I hadn’t heard of Blue Hill before.  Chef Dan Barber was the subject of the second episode of the Chef’s table documentary series on Netflix.  I became intrigued about the beginnings of the farm-to-table movement and how this was trying to work at Blue Hill.  Though the episode was already a couple of years old, it was still a little tough getting a reservation on a weekend.  I did manage to book a late evening table on a Friday night via  Blue Hill has one Michelin star.

They offer three choices for food options.  There is the regular tasting menu of the listed items (on the left), an extended menu with additional unlisted items, and a 4+ course menu with selections to choose from for three of the courses.  I chose the extended Farmer’s Feast option for maximum sampling.

The wine list was nicely arranged with a wide selection of wine with many French wine choices.  They had a white Burgundy by the glass, which was my selection.  The bottles of white were sub-categorized by characteristics.  There were several Mersaults with quite a range of prices.

The first bite was a whole habanero pepper.  It was special in that it was bred not to be spicy hot to let the true flavor come though.  There were no seeds inside and only a hint of spiciness when tasting the part closest to the stem.

The next plate was a plate painted with a vinaigrette to use a kind of flavoring to go with the fresh summer vegetables.

The next small bite was a tomato and corn tart.  This was followed by a grilled fruit that looked like a fig, but wasn’t called that.

For the full write-up, click here.

momofuku ko 14th Visit — New York City (9/2016)


I wasn’t sure what to expect from my late-summer visit.  I did know that they had been closed and on vacation and that this was going to be their first weekend back after the time off.  I already saw some different things as soon as I sat down (large round eggplants on the grill).

After looking over the wine list, I decided to go with some Champagne that looked particularly nice.

We started off with the very familiar pommes soufflé.  This time, they were filled with herbed crème fraiche and dusted with green garlic powder.  The lobster roll that came after was the same as before – made with Thai basil and mint sabayon.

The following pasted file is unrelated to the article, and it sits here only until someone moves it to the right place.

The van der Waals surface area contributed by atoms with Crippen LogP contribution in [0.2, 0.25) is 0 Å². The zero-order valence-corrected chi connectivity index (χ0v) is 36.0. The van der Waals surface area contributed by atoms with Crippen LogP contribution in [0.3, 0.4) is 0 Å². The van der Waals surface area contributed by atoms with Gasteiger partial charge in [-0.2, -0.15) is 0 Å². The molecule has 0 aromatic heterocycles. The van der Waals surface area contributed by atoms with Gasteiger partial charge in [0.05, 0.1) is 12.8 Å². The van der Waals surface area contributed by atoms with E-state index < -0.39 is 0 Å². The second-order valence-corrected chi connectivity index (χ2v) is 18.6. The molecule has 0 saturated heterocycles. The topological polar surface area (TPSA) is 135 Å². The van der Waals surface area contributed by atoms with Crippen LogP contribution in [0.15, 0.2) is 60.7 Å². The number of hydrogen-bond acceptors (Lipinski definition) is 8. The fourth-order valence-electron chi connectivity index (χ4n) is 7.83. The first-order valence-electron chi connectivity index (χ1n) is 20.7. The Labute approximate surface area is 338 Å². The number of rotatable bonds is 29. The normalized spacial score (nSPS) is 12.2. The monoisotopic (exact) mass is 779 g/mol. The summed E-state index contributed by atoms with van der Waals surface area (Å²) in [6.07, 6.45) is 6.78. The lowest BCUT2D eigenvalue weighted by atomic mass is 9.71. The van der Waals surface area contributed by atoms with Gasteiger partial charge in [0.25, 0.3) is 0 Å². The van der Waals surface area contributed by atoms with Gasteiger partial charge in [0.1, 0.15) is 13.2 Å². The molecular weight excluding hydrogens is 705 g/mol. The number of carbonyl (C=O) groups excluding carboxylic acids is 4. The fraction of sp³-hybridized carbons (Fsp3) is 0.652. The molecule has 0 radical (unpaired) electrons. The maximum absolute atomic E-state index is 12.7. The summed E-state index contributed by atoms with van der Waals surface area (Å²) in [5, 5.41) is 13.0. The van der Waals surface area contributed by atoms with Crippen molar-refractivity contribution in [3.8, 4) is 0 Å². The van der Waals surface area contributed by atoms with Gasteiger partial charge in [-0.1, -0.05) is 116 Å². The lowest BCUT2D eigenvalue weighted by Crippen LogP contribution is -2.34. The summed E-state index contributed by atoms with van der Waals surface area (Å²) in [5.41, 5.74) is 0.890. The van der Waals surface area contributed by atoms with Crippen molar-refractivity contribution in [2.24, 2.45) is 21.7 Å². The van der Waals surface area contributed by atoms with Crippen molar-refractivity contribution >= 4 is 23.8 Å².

Next up was the always-good chicken oyster with white kimchi granita. This was followed by black bass tartare with fish consommé gel, shiso, finger chilies and finger limes for light flavors and nice texture changes.

The next presentation was the Hokkaido uni with chickpea purée, chickpea hozon and Sicilian olive oil.

For the full write-up, click here.

Momofuku ko 11th Visit — New York City (7/2016)


My last visit was in the late spring, so I was looking forward to the mid-summer menu experience.  I know they were still experimenting with changes, and with more choices to choose from during the summer as far as ingredients go, I was anticipating having some really nice food.

The wine list had a new white listed.  It was a three-year-old white Burgundy from Mâcon. Having just returned from France, I knew the wine was from the area just south of where I had toured.  Because of that familiarity, I decided it would be worth a try.  I ended up liking it, preferring it to a lot of Chablis wines that I have tried.

The snacks that started off the evening had a familiar look.  The pomme soufflés were filled with herb ricotta and grilled spring onion powder this time and very tasty.  The lobster roll with Thai basil and mint sabayon was the same.

The chicken oyster with kimchi granita shooter was also the same as the prior visit and just as good.

For the full write-up, click here.

Momofuku nishi 3rd visit — New York City (7/2016)


This visit to nishi was again on a Sunday evening.  As expected, there were changes to the menu.  And Chef Josh was again in charge of figuring out to eat.  This was also different in that I dined with a friend this time.  This meant there was actually more food to have, or at least it seemed so, even though we didn’t have either of the larger dishes.

We both went with the French Chardonnay for wine with the meal.

We started with a little bite:  caramelized chicken kara-age with some Thai chili flakes for slight spiciness.  This was a very tasty start to dinner. The breading was gluten-free, made with potato and rice flour.

Next up was a dish that wasn’t on the menu yet since it was new.  The chilled soba noodles were in a dashi broth with uni, scallions and rye bonji (a David Chang liquid seasoning).  This had nice flavor and textures.

For the full write-up, click here.